For the last couple of years, Prime Minister Justin Trudeau has hit the road in January to talk to Canadians.
Town halls are scheduled at local arenas, gymnasiums or university campuses in communities across the country. Notices are put out. Anyone can come. It’s first come, first served.
People can ask anything they want.
Based on the town halls recently in Kamloops and Regina, the questions are definitely not vetted.
Many people opt for questions about specific policy areas like tuition fees for international students, pipelines, Indigenous rights, immigration, the state of the economy and health care.
Others simply want to know a bit more about the man behind the title. One child, for instance, asked Trudeau in Regina what his favourite toy was growing up.
The answer: Stretch Armstrong, a large, gel-filled action figure that apparently doesn’t mix well with radiators.
There’s one question, though, that has stuck with me in the days following these most recent town halls.
It was asked by a man in Kamloops at the first town hall the prime minister did this year.
He wanted to know whether Trudeau ever “laughed like an ordinary man?”
The question appeared to catch the prime minister off-guard.
Yes, he said, he laughs just like others do.
On the surface, it might seem like a simple question – silly even, though there is no such thing as a silly question.
But, dig a little deeper and one will find it carries a few important insights.
For one thing, it confirms what people in the Ottawa bubble sometimes forget: for the majority of Canadians, the prime minister is a being who lives in the nation’s capital.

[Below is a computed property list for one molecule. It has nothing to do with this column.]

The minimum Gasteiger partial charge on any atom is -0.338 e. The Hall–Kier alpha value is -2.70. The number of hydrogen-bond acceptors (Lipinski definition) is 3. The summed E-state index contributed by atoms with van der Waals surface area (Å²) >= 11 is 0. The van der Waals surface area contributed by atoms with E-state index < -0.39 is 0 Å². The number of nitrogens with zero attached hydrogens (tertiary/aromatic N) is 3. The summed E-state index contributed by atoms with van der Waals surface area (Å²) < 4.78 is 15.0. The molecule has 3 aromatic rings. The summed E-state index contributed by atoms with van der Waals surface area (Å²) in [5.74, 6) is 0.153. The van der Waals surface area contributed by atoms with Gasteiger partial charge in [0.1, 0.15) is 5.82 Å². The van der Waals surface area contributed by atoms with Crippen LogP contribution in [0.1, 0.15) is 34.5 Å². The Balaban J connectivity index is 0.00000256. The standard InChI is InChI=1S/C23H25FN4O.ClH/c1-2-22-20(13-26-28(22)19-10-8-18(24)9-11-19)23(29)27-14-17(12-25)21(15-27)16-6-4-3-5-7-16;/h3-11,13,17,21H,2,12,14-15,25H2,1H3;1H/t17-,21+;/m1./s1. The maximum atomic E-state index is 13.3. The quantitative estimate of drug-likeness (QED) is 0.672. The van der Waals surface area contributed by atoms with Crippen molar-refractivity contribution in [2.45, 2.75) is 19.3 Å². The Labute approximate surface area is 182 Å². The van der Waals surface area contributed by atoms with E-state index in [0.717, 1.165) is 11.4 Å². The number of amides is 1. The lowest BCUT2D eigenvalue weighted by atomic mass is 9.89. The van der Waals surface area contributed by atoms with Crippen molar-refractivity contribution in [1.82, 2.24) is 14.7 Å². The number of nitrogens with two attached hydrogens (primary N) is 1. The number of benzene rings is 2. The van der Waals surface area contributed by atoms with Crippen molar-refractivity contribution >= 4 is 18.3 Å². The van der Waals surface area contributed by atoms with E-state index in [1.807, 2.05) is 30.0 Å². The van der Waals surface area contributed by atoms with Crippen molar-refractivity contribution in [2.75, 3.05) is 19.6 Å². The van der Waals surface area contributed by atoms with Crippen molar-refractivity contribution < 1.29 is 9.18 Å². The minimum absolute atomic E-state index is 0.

He or she is a person who is seen on TV. They are an other – a celebrity-type figure even – who is very much removed from the day-to-day lives of most Canadians.
They are not an “ordinary” person – despite how relatable they try to make themselves and regardless of the demands from voters that they be ordinary.
This perception is an important reminder to those of us who interact with powerful people, like prime ministers or presidents, on a regular basis.
It’s a reminder I have been fortunate to receive more than once in my career: once when a family member asked me whether we could go some place where they would see the prime minister.
It happened again when the prime minister stopped by a friend of mine’s work place. She talked about his visit for days.
You see, even bureaucrats in Ottawa don’t often get to engage with those who work in the inner sanctum of Parliament Hill.
For politicians, recognizing that not everyone sees them like an average Joe is important, too – especially in an election year.
Politicians trying to connect with those outside of the Ottawa-bubble is a trend that goes into overtime during an election year.
Over the course of the next few months, politicians of all stripes will spend countless hours trying to make themselves more relatable to everyday Canadians.
There will be photo-ops at Tim Hortons. Some might try and show they’re the person who people will want to “grab a beer with.”
Dances will be had. Jokes will be cracked. Conversations at kitchen tables will be documented.
Babies will be kissed. Seniors homes will be visited. There will be more lobster-boils, pancake breakfasts and spaghetti dinners than one can shake a stick at.
For those who want to lead, wannabe presidents or prime ministers will often write a book, allowing readers to learn about their childhood tales and family misadventures.
Cynics will disregard these events as photo-ops where the only take away is who gets the best, or in some cases, the worst photo for social media.
Others argue they allow politicians and others in attendance to show their human side and remind people that politicians are people, too.
They juggle families and work responsibilities. They have good days and bad days. Restful nights and sleepless nights.
They cry and they laugh.
They are in fact, ordinary people who are simply leading extraordinary lives.